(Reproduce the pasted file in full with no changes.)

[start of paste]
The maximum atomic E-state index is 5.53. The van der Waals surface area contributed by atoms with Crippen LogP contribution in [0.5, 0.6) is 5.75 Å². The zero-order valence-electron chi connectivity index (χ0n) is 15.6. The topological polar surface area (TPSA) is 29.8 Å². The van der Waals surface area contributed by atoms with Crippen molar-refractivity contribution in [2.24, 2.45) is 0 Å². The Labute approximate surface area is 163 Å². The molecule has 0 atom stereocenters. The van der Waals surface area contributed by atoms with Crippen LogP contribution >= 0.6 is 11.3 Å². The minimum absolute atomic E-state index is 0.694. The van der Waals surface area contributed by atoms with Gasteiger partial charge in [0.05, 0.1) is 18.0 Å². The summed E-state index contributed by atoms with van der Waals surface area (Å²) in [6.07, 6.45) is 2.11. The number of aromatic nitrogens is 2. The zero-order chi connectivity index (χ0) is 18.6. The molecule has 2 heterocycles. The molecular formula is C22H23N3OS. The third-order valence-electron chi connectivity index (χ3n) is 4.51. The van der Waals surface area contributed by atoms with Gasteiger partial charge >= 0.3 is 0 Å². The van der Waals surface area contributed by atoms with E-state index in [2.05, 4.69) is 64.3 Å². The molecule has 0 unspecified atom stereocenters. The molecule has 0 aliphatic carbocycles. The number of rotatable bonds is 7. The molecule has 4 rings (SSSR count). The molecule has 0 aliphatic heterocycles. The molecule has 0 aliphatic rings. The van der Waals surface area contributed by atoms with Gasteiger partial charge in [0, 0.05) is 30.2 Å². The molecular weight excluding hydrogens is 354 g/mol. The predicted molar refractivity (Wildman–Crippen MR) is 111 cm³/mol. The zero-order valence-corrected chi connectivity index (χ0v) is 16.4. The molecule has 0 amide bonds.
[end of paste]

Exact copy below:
The maximum atomic E-state index is 5.53. The van der Waals surface area contributed by atoms with Crippen LogP contribution in [0.5, 0.6) is 5.75 Å². The zero-order valence-electron chi connectivity index (χ0n) is 15.6. The topological polar surface area (TPSA) is 29.8 Å². The van der Waals surface area contributed by atoms with Crippen molar-refractivity contribution in [2.24, 2.45) is 0 Å². The Labute approximate surface area is 163 Å². The molecule has 0 atom stereocenters. The van der Waals surface area contributed by atoms with Crippen LogP contribution >= 0.6 is 11.3 Å². The minimum absolute atomic E-state index is 0.694. The van der Waals surface area contributed by atoms with Gasteiger partial charge in [0.05, 0.1) is 18.0 Å². The summed E-state index contributed by atoms with van der Waals surface area (Å²) in [6.07, 6.45) is 2.11. The number of aromatic nitrogens is 2. The zero-order chi connectivity index (χ0) is 18.6. The molecule has 2 heterocycles. The molecular formula is C22H23N3OS. The third-order valence-electron chi connectivity index (χ3n) is 4.51. The van der Waals surface area contributed by atoms with Gasteiger partial charge >= 0.3 is 0 Å². The van der Waals surface area contributed by atoms with E-state index in [2.05, 4.69) is 64.3 Å². The molecule has 0 unspecified atom stereocenters. The molecule has 0 aliphatic carbocycles. The number of rotatable bonds is 7. The molecule has 4 rings (SSSR count). The molecule has 0 aliphatic heterocycles. The molecule has 0 aliphatic rings. The van der Waals surface area contributed by atoms with Gasteiger partial charge in [0, 0.05) is 30.2 Å². The molecular weight excluding hydrogens is 354 g/mol. The predicted molar refractivity (Wildman–Crippen MR) is 111 cm³/mol. The zero-order valence-corrected chi connectivity index (χ0v) is 16.4. The molecule has 0 amide bonds.